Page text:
Ghost Rider #7
Johnny Blaze and Danny Ketch already went to war against each other as Spirits of Vengeance, but now that Danny is possessed by the Spirit of Corruption, the real fireworks are ready to begin!
The conclusion to the Hearts of Darkness II art has arrived in Ghost Rider #7! Brisson and company continue to let hell’s wrath flow out of Johnny Blaze as Ketch, Wolvie, Punisher and Doctor Strange try to wrangle back the forces of evil.
The return of Ghost Rider and the reestablishment of horror at Marvel isn’t something this creative team has taken lightly. As we reach the end of the second arc, it’s easy to see that this series will have lasting ramifications on not just Ghost Rider, but the greater Marvel Universe as well. This story has been inching closer and closer to a Spirit of Vengeance vs. Spirit of Corruption confrontation and this issue finally delivers on that potential with a frightfully epic clash.
There are quite a few moving pieces to keep up with as the reign of hell undergoes turmoil. Lilith is still on the edges ready to strike, but there are much worse things to deal with in Blaze’s rampage. The Penance Stare, used countless times over the years, has imparted the wickedness of those individuals onto Blaze, corrupting him to his core. This reveal is a wonderful evolution of the Spirit of Vengeance lore and sets up the Spirit of Corruption to explore a unique dichotomy between the brothers. It captures the history of the character and pushes Ghost Rider in an interesting new direction without sacrificing fundamental traits we’ve all come to love.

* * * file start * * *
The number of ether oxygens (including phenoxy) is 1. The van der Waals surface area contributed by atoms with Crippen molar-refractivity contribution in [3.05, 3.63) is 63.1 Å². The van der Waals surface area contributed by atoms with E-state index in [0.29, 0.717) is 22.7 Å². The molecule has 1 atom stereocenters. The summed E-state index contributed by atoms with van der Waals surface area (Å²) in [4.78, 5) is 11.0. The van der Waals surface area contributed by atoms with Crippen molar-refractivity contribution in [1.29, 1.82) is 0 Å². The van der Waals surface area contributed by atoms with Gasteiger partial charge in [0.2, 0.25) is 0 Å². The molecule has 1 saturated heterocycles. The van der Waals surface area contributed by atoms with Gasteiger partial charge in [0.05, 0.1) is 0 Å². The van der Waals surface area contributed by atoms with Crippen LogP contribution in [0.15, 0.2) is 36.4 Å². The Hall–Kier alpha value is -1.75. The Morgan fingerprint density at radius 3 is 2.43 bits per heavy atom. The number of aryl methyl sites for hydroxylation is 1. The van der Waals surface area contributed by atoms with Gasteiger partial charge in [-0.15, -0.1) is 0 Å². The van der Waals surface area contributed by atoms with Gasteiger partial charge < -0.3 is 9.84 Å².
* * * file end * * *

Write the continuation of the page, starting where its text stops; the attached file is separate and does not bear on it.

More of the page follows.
The Spirit of Corruption is a character who I hope lingers just because of the badass design alone. Now that his powers offset to wickedness imparted on the Ghost Rider, there is a precedent to keep him in the mix. While there are a lot of other inclusions that could easily steal the show such as Doctor Strange and Wolverine, the story does a great job focusing primarily on the brothers and not getting lost in connective tissue to the larger universe. This allows the issue to bring a clean and enjoyable resolution to the arc while still setting up more hellfire to come.
The artwork from Aaron Kuder and Jason Keith is among the best of the series so far. The monstrosities give plenty of opportunities to shine with action-packed moments all throughout the issue. Although some of the background work is a bit too simplistic for my own preferences, the character depictions are spot on and the lettering clear. It’s strong execution that helps to elevate the story, not detract from it.
Despite the arc becoming a bit cluttered with the inclusion of so many different narrative elements, Ghost Rider #7 proves to be another fun entry in a dark, yet rewarding series hellbent on bringing back horror at Marvel. It’s a great time, but it also sets the stage for a much larger conflict now that the reigns of hell are under more control. It’s not revolutionary and it won’t change how you see the character forever, but it’s quality storytelling with exciting art, delivering more than enough to keep me coming back.
Despite the arc becoming a bit cluttered with the inclusion of so many different narrative elements, Ghost Rider #7 proves to be another fun entry in a dark, yet rewarding series hellbent on bringing back horror at Marvel.
Ghost Rider #7: Dawn of a New Hell
- Writing - 9/109/10
- Storyline - 8.5/108.5/10
- Art - 9/109/10
- Color - 9/109/10
- Cover Art - 9.5/109.5/10
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